Subject LAWS50033 (2011)

Note: This is an archived Handbook entry from 2011.

Credit Points: 12.50
Level: 5 (Graduate/Postgraduate)
Dates & Locations:

This subject has the following teaching availabilities in 2011:

Semester 1, Parkville - Taught on campus.
Pre-teaching Period Start not applicable
Teaching Period not applicable
Assessment Period End not applicable
Last date to Self-Enrol not applicable
Census Date not applicable
Last date to Withdraw without fail not applicable


Timetable can be viewed here. For information about these dates, click here.
Time Commitment: Contact Hours: Two 2 hour seminars per week.
Total Time Commitment: 144 hours.

LAWS50023 Legal Method and Reasoning; LAWS50024 Principles of Public Law; LAWS50025 Torts; LAWS50026 Obligations; LAWS50027 Dispute Resolution; LAWS50028 Constitutional Law; LAWS50029 Contracts; LAWS50030 Property; LAWS50031 Legal Theory.

Corequisites: None.
Recommended Background Knowledge: None.
Non Allowed Subjects: None.
Core Participation Requirements:

The Melbourne Law School welcomes applications from students with disabilities. It is University and Law School policy to take all reasonable steps to enable the participation of students with disabilities, and reasonable adjustments will be made to enhance a student’s participation in the School’s programs.

The inherent academic requirements for the study in the Melbourne Law School are:

  1. The ability to attend classes and actively engage in the analysis of complex materials and debate;
  2. The ability to read, analyse and comprehend complex written legal materials and complex interdisciplinary materials;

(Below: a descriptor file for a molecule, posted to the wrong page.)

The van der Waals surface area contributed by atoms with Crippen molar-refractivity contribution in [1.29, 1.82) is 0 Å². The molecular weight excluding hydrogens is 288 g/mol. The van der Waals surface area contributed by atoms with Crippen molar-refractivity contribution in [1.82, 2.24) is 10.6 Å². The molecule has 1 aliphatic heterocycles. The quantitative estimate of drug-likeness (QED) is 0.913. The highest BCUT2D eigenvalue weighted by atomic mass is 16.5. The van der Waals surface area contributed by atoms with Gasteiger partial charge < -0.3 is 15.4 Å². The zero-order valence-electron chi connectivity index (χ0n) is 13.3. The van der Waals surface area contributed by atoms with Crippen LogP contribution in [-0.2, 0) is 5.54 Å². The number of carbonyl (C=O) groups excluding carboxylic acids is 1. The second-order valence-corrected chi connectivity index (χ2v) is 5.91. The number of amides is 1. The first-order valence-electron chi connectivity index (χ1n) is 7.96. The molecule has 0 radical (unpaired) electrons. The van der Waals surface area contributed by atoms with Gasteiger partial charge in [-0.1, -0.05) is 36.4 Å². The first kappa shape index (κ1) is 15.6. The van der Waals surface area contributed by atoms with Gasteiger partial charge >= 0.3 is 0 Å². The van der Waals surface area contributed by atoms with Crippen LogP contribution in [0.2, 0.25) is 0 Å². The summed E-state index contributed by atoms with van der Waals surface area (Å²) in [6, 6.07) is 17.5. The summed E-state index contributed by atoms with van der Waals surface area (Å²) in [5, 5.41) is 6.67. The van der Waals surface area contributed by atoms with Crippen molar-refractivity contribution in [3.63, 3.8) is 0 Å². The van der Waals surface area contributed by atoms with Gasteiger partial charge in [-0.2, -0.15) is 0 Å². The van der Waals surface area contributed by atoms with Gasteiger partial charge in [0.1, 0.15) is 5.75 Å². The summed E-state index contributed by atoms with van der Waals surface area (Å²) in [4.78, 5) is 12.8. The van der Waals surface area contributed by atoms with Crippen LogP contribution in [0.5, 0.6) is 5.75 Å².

3. The ability to clearly and independently communicate in writing a knowledge and application of legal principles and interdisciplinary materials and critically evaluate these;
  4. The ability to clearly and independently communicate orally a knowledge and application of legal principles and interdisciplinary materials and critically evaluate these;
  5. The ability to work independently and as a part of a group;
  6. The ability to present orally and in writing legal analysis to a professional standard.

Students must possess behavioural and social attributes that enable them to participate in a complex learning environment. Students are required to take responsibility for their own participation and learning. They also contribute to the learning of other students in collaborative learning environments, demonstrating interpersonal skills and an understanding of the needs of other students. Assessment may include the outcomes of tasks completed in collaboration with other students.

Students who feel their disability will prevent them from participating in tasks involving these inherent academic requirements are encouraged to contact the Disability Liaison Unit:


Assoc Prof Matthew Harding


Melbourne Law School Student Centre
Tel: +61 3 8344 4475
Subject Overview: